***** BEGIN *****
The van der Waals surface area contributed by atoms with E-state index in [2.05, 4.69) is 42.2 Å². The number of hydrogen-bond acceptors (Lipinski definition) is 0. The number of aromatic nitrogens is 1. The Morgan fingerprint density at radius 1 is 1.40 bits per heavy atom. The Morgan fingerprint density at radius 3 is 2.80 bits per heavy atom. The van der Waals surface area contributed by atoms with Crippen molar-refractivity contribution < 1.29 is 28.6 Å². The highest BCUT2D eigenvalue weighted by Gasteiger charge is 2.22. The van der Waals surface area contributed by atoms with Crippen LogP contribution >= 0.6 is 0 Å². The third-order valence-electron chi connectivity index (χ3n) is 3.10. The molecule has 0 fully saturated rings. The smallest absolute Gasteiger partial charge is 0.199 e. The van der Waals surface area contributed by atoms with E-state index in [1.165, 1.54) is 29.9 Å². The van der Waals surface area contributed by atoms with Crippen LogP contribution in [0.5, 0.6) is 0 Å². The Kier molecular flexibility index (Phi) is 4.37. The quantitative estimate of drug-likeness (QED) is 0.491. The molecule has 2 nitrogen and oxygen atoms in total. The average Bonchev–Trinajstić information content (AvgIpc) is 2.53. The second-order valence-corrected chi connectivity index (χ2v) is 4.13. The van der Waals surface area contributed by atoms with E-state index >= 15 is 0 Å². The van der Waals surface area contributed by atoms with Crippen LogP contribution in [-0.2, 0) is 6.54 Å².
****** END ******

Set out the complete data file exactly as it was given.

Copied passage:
The van der Waals surface area contributed by atoms with E-state index in [2.05, 4.69) is 42.2 Å². The number of hydrogen-bond acceptors (Lipinski definition) is 0. The number of aromatic nitrogens is 1. The Morgan fingerprint density at radius 1 is 1.40 bits per heavy atom. The Morgan fingerprint density at radius 3 is 2.80 bits per heavy atom. The van der Waals surface area contributed by atoms with Crippen molar-refractivity contribution < 1.29 is 28.6 Å². The highest BCUT2D eigenvalue weighted by Gasteiger charge is 2.22. The van der Waals surface area contributed by atoms with Crippen LogP contribution >= 0.6 is 0 Å². The third-order valence-electron chi connectivity index (χ3n) is 3.10. The molecule has 0 fully saturated rings. The smallest absolute Gasteiger partial charge is 0.199 e. The van der Waals surface area contributed by atoms with E-state index in [1.165, 1.54) is 29.9 Å². The van der Waals surface area contributed by atoms with Crippen LogP contribution in [0.5, 0.6) is 0 Å². The Kier molecular flexibility index (Phi) is 4.37. The quantitative estimate of drug-likeness (QED) is 0.491. The molecule has 2 nitrogen and oxygen atoms in total. The average Bonchev–Trinajstić information content (AvgIpc) is 2.53. The second-order valence-corrected chi connectivity index (χ2v) is 4.13. The van der Waals surface area contributed by atoms with E-state index >= 15 is 0 Å². The van der Waals surface area contributed by atoms with Crippen LogP contribution in [-0.2, 0) is 6.54 Å².